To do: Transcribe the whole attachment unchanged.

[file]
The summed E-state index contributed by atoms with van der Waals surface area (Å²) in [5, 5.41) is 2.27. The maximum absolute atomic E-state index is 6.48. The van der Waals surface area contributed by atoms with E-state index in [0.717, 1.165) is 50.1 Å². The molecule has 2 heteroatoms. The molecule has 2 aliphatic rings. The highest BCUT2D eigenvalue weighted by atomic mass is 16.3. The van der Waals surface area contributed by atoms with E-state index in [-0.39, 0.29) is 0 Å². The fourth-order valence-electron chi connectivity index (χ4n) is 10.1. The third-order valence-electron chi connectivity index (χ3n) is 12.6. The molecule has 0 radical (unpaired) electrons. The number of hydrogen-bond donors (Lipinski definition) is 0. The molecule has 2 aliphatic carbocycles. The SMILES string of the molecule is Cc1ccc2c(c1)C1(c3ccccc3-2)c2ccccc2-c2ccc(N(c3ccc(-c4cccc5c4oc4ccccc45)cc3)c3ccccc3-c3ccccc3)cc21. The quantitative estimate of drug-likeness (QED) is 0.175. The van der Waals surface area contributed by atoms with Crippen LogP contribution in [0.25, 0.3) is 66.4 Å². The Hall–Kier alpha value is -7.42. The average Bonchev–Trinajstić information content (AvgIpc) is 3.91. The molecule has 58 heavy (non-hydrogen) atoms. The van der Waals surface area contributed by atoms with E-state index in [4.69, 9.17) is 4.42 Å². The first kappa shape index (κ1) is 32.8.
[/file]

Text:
The summed E-state index contributed by atoms with van der Waals surface area (Å²) in [5, 5.41) is 2.27. The maximum absolute atomic E-state index is 6.48. The van der Waals surface area contributed by atoms with E-state index in [0.717, 1.165) is 50.1 Å². The molecule has 2 heteroatoms. The molecule has 2 aliphatic rings. The highest BCUT2D eigenvalue weighted by atomic mass is 16.3. The van der Waals surface area contributed by atoms with E-state index in [-0.39, 0.29) is 0 Å². The fourth-order valence-electron chi connectivity index (χ4n) is 10.1. The third-order valence-electron chi connectivity index (χ3n) is 12.6. The molecule has 0 radical (unpaired) electrons. The number of hydrogen-bond donors (Lipinski definition) is 0. The molecule has 2 aliphatic carbocycles. The SMILES string of the molecule is Cc1ccc2c(c1)C1(c3ccccc3-2)c2ccccc2-c2ccc(N(c3ccc(-c4cccc5c4oc4ccccc45)cc3)c3ccccc3-c3ccccc3)cc21. The quantitative estimate of drug-likeness (QED) is 0.175. The van der Waals surface area contributed by atoms with Crippen LogP contribution in [0.25, 0.3) is 66.4 Å². The Hall–Kier alpha value is -7.42. The average Bonchev–Trinajstić information content (AvgIpc) is 3.91. The molecule has 58 heavy (non-hydrogen) atoms. The van der Waals surface area contributed by atoms with E-state index in [4.69, 9.17) is 4.42 Å². The first kappa shape index (κ1) is 32.8.